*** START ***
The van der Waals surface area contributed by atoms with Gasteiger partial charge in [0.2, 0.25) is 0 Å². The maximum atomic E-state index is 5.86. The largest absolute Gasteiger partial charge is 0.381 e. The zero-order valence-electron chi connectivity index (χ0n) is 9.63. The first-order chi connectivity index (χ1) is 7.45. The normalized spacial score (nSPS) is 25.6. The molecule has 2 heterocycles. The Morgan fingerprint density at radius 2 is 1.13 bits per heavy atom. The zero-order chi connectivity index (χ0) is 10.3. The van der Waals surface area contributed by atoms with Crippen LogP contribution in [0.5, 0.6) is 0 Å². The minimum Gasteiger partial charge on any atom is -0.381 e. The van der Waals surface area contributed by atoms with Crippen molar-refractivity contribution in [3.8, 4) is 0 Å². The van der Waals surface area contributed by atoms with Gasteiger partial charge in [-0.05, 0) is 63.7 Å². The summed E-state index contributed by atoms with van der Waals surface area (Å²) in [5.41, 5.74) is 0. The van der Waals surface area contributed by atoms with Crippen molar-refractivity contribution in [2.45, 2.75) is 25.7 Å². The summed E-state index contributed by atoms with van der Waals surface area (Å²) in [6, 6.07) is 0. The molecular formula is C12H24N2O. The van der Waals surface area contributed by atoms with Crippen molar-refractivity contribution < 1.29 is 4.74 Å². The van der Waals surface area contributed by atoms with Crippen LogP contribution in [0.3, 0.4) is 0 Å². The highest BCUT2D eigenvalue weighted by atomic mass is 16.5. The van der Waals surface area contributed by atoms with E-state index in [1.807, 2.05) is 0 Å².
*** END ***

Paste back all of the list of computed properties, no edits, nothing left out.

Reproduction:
The van der Waals surface area contributed by atoms with Gasteiger partial charge in [0.2, 0.25) is 0 Å². The maximum atomic E-state index is 5.86. The largest absolute Gasteiger partial charge is 0.381 e. The zero-order valence-electron chi connectivity index (χ0n) is 9.63. The first-order chi connectivity index (χ1) is 7.45. The normalized spacial score (nSPS) is 25.6. The molecule has 2 heterocycles. The Morgan fingerprint density at radius 2 is 1.13 bits per heavy atom. The zero-order chi connectivity index (χ0) is 10.3. The van der Waals surface area contributed by atoms with Crippen LogP contribution in [0.5, 0.6) is 0 Å². The minimum Gasteiger partial charge on any atom is -0.381 e. The van der Waals surface area contributed by atoms with Crippen molar-refractivity contribution in [3.8, 4) is 0 Å². The van der Waals surface area contributed by atoms with Gasteiger partial charge in [-0.05, 0) is 63.7 Å². The summed E-state index contributed by atoms with van der Waals surface area (Å²) in [5.41, 5.74) is 0. The van der Waals surface area contributed by atoms with Crippen molar-refractivity contribution in [2.45, 2.75) is 25.7 Å². The summed E-state index contributed by atoms with van der Waals surface area (Å²) in [6, 6.07) is 0. The molecular formula is C12H24N2O. The van der Waals surface area contributed by atoms with Crippen molar-refractivity contribution < 1.29 is 4.74 Å². The van der Waals surface area contributed by atoms with Crippen LogP contribution in [0.3, 0.4) is 0 Å². The highest BCUT2D eigenvalue weighted by atomic mass is 16.5. The van der Waals surface area contributed by atoms with E-state index in [1.807, 2.05) is 0 Å².